good to read. The editor puts themselves in the position of someone reading your text and does
whatever’s necessary to make it the best it can be.

This could include:

  • Changing the order of your content
  • Adding clear headlines or subheadings
  • Recommending diagrams or charts to aid understanding
  • Recommending additions to (or deletions from) the text for clarity
  • Rewriting sections of text for clarity and readability (ie making sure the writing ‘flows’ and is a pleasure to read)
  • Decreasing (or increasing) the complexity of language according to the intended readership
  • Fact-checking for accuracy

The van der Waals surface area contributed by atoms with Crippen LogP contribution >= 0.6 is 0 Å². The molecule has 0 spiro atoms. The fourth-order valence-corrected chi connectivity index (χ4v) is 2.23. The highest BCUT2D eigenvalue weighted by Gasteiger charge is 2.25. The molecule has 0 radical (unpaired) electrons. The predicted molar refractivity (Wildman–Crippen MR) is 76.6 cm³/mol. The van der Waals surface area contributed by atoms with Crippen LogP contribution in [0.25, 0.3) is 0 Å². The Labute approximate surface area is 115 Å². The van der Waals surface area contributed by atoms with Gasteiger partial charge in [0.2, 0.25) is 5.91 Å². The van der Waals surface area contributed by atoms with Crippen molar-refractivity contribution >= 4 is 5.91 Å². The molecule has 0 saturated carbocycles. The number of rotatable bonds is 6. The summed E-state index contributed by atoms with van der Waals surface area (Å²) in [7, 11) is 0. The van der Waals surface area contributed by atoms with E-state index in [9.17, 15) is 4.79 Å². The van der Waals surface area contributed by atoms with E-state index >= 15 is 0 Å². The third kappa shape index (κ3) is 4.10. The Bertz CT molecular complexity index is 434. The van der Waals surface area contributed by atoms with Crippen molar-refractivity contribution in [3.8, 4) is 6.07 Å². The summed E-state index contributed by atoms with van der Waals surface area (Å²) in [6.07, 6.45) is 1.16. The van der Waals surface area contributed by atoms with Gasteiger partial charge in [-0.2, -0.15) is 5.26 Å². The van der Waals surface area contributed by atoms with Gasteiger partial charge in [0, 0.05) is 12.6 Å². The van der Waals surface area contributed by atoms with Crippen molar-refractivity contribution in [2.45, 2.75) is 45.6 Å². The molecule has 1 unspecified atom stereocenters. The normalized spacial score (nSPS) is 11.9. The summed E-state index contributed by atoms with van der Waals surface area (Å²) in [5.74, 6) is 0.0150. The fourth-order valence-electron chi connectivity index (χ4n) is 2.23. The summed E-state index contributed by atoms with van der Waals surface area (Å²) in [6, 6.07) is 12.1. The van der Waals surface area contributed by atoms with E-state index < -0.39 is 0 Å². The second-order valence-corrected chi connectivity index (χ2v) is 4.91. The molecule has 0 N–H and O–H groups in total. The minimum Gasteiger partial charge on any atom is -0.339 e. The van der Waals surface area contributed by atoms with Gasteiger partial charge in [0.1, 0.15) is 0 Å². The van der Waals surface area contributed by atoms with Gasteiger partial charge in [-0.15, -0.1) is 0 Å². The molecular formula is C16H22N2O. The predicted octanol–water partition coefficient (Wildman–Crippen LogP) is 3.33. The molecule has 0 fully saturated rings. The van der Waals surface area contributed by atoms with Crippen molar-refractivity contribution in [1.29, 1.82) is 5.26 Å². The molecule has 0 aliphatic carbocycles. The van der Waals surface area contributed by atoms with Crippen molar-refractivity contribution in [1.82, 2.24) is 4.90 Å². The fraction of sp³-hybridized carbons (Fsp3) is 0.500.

Hand working on paper with editing and proofreading markup

Editing is a skilled and crucial task and is more complex than proofreading. As such, editing will cost more than proofreading.

I have postgraduate editing training.

If you’ve got the content, I can make sure it’s scrubbed up and good to go.


Proofreading happens after editing and involves a close reading of the text to find any mistakes that weren’t corrected at editing stage. Things like simple typos and spelling, punctuation and grammar errors can be fixed with proofreading.

It can also include checking over a document (online or in ‘page proofs’) to make sure the layout is consistent and error-free.

This could involve things such as:

  • Ensuring that pages in a document are numbered correctly
  • Ensuring images, graphs and charts are correctly labelled
  • Checking for consistency of fonts and headers